Some have suggested this story took place on Earth-Two!

Emerkeith Davyjack said:

...According to Superman Through The Ages , the first Mon-El , Superboy , story is " word for word almost identical " to a story called " Superman's Lost Brother " from SUPERMAN #80 !!!!!!!!!!!
Philip Portelli said:

Except that Halk Kar, the alleged older brother, came from the planet Thoron which was smaller than Krypton but larger than Earth. Therefore while he possesed powers and abilities far beyond those of mortal man, Halk was nowhere near as strong as Superman! And there was no weakness to lead, Superman didn't think Halk Kar was trying to deceive him and no trip to the Phantom Zone!

Some have suggested this story took place on Earth-Two.



I knew there was a reason I liked having you on this site, Philip!  :)

 

You're spot-on about the fact that the two stories aren't identical, and I'm glad you pointed it out.

 

Too many sources insist that "Superboy's Big Brother", from Superboy # 98 (Jun., 1961) is a pure re-write of "Superman's Lost Brother", from Superman # 80 (Jan.-Feb., 1953).  It's not.  To be sure, the initial sequences which set the stage---when Superman discovers Halk Kar, in the earlier tale, and when Superboy finds Mon-El, in the later one---are nearly identical, in depiction and dialogue.  No question about that.

 

But, from that same premise, each story takes off in a different direction, with nothing in common to each other, except for the explanation of why Superboy/man mistook the new arrival as his big brother.

 

Good catch, friend!

No, Mon-El was one of those situations that Mort hoped we wouldn't look too closely at.

Frankly, I don't think Mort looked all that closely at these situations himself.

The "Dark Shadows Ripple Effect" I once proposed (in a nutshell, that frequent trips in time cause "ripples" which in turn create slightly different realities that the travelers themselves are not even aware of) may apply in the cases discussed above.

Thanks, Commander! Actually I read the Halk Kar story when it was reprinted in the 80 Page Giant Superman #222 (Ja'70) which I got from a dealer at a flea market when I was 9 or 10. It was subtitled "Superman's Secret Family"* and that was waaay before I ever read Superboy #89 (Mon-El's first appearance).** Mon-El was the only hero to properly join the Legion that wasn't specifically created for the Legion, save for the Super-Cousins.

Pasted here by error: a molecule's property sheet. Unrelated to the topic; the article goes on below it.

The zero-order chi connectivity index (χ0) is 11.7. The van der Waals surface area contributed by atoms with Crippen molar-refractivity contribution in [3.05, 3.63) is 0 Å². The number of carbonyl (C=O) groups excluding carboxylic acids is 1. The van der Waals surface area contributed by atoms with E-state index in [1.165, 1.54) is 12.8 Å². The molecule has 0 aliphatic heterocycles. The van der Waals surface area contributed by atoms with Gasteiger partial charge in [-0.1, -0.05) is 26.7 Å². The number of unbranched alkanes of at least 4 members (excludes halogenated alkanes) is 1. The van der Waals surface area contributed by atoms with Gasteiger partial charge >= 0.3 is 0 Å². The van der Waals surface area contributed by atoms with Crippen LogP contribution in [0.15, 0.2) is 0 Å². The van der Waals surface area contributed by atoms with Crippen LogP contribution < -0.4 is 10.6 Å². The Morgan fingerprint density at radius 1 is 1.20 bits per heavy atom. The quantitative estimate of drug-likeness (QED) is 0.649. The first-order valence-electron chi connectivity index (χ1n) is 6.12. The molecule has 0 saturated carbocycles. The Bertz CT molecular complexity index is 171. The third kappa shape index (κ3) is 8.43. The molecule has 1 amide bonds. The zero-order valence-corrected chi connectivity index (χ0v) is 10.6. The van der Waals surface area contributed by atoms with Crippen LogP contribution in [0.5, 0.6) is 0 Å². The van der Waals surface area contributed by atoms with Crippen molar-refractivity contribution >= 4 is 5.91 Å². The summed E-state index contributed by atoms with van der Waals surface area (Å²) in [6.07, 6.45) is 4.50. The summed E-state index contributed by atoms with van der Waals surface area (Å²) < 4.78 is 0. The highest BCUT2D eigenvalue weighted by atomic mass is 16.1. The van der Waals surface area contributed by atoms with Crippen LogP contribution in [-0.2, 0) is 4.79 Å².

I can't remember if it was you or Mister Silver Age who brought up the point that Mon really got the shaft from Superboy! The quick version of events:

  • Mon crashes on Earth in a spaceship--has no memory
  • what he does have are a letter and medallion inscribed in Kryptonese from his parents, Jor-El & Lara who it must be noted left no such objects with Baby Kal!
  • Superboy comes up with a confusing, convoluted and overly complex rationalization to "prove" that Mon is his older brother, who seems to just be going along with it.
  • Along with another super-wrong judgement call, Superboy is overjoyed about his new sibling!
  • Also Mon says he's "at least 18" and is a few inches taller than the Boy of Steel!
  • The Kent family sets Mon up as travelling brush salesman, Bob Cobb (no, really!) and give him a truly awful plaid suit!
  • The bloom comes off the rose pretty quickly as Clark notices, somehow, that Mon's belt-buckle is made from non-Kryptonian metal!
  • Immediately Superboy suspects Mon, so that night he exposes him to Green Kryptonite which has no effect on him!
  • Superboy is furious that Mon has deceived him by going along with the conclusion that he himself came up with! Remember Mon was still saying that he had no memory of his previous life!
  • Mon appears to flirt with Lana, furthering Superboy's misgivings!
  • Superboy sets up a complex trap to prove his suspicions, on an asteroid, using lead balls painted like green K meteors!
  • Instead of catching him in his "lie", the lead is poisonous to Mon but the pain restores his memory and he tells Superboy who he is, how he met Superboy's parents, why, if Superboy's brains were dynamite, he couldn't blow his nose and how he forgot to sign his "If-Dying-Do-NOT-Put-Me-In-The-Phantom-Zone-For-A-Thousand-Years!" clause on his life insurance policy!
  • Superboy can't help but feel responsible for this, yet he vows to find a cure "some day when I grow up to be Superman!" and stops doing irresponsible things like this!

Strangely Mon still has warm feelings for our Kryptonian Kolumbo, I tell you the man's a saint!

* Other stories were "The Sweetheart Superman Forgot!" with Sally Selwyn and "Jim White" and "The Sons of Superman!", an imaginery story featuring Jor-El II and Kal-El II, who became briefly the new Nightwing and Flamebird. Both great stories!

** #98 was the debut of Ultra Boy with its amazing Curt Swan cover and artwork. I'm very fond about this one because, at one point, it was the oldest book in my then small collection!